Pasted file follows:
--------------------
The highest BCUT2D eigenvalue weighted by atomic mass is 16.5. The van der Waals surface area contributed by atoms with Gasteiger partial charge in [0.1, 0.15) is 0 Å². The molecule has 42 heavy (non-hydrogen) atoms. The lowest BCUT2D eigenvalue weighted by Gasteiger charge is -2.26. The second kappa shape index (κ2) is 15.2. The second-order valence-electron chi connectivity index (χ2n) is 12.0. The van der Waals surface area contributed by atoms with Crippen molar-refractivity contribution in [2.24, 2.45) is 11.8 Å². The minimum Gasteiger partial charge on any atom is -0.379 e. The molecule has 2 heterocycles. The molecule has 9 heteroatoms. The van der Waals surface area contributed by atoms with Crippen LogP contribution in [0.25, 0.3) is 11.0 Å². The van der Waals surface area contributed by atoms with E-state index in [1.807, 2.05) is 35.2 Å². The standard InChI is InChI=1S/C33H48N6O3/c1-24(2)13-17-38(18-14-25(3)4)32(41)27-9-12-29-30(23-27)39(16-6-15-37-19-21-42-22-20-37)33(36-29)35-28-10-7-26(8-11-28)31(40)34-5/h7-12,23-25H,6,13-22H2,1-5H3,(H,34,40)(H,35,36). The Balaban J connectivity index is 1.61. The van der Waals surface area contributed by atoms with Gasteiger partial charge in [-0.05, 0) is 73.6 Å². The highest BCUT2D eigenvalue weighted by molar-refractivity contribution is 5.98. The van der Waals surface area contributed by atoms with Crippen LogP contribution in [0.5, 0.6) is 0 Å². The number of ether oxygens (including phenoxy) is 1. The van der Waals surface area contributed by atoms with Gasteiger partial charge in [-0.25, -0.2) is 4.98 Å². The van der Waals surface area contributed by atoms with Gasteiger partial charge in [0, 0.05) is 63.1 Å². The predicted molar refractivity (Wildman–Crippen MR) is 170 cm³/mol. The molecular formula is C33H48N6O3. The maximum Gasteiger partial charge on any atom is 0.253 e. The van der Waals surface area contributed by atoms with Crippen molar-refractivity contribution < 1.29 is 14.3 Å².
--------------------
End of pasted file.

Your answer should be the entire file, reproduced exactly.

The highest BCUT2D eigenvalue weighted by atomic mass is 16.5. The van der Waals surface area contributed by atoms with Gasteiger partial charge in [0.1, 0.15) is 0 Å². The molecule has 42 heavy (non-hydrogen) atoms. The lowest BCUT2D eigenvalue weighted by Gasteiger charge is -2.26. The second kappa shape index (κ2) is 15.2. The second-order valence-electron chi connectivity index (χ2n) is 12.0. The van der Waals surface area contributed by atoms with Crippen molar-refractivity contribution in [2.24, 2.45) is 11.8 Å². The minimum Gasteiger partial charge on any atom is -0.379 e. The molecule has 2 heterocycles. The molecule has 9 heteroatoms. The van der Waals surface area contributed by atoms with Crippen LogP contribution in [0.25, 0.3) is 11.0 Å². The van der Waals surface area contributed by atoms with E-state index in [1.807, 2.05) is 35.2 Å². The standard InChI is InChI=1S/C33H48N6O3/c1-24(2)13-17-38(18-14-25(3)4)32(41)27-9-12-29-30(23-27)39(16-6-15-37-19-21-42-22-20-37)33(36-29)35-28-10-7-26(8-11-28)31(40)34-5/h7-12,23-25H,6,13-22H2,1-5H3,(H,34,40)(H,35,36). The Balaban J connectivity index is 1.61. The van der Waals surface area contributed by atoms with Gasteiger partial charge in [-0.05, 0) is 73.6 Å². The highest BCUT2D eigenvalue weighted by molar-refractivity contribution is 5.98. The van der Waals surface area contributed by atoms with Crippen LogP contribution in [0.5, 0.6) is 0 Å². The number of ether oxygens (including phenoxy) is 1. The van der Waals surface area contributed by atoms with Gasteiger partial charge in [-0.25, -0.2) is 4.98 Å². The van der Waals surface area contributed by atoms with Gasteiger partial charge in [0, 0.05) is 63.1 Å². The predicted molar refractivity (Wildman–Crippen MR) is 170 cm³/mol. The molecular formula is C33H48N6O3. The maximum Gasteiger partial charge on any atom is 0.253 e. The van der Waals surface area contributed by atoms with Crippen molar-refractivity contribution < 1.29 is 14.3 Å².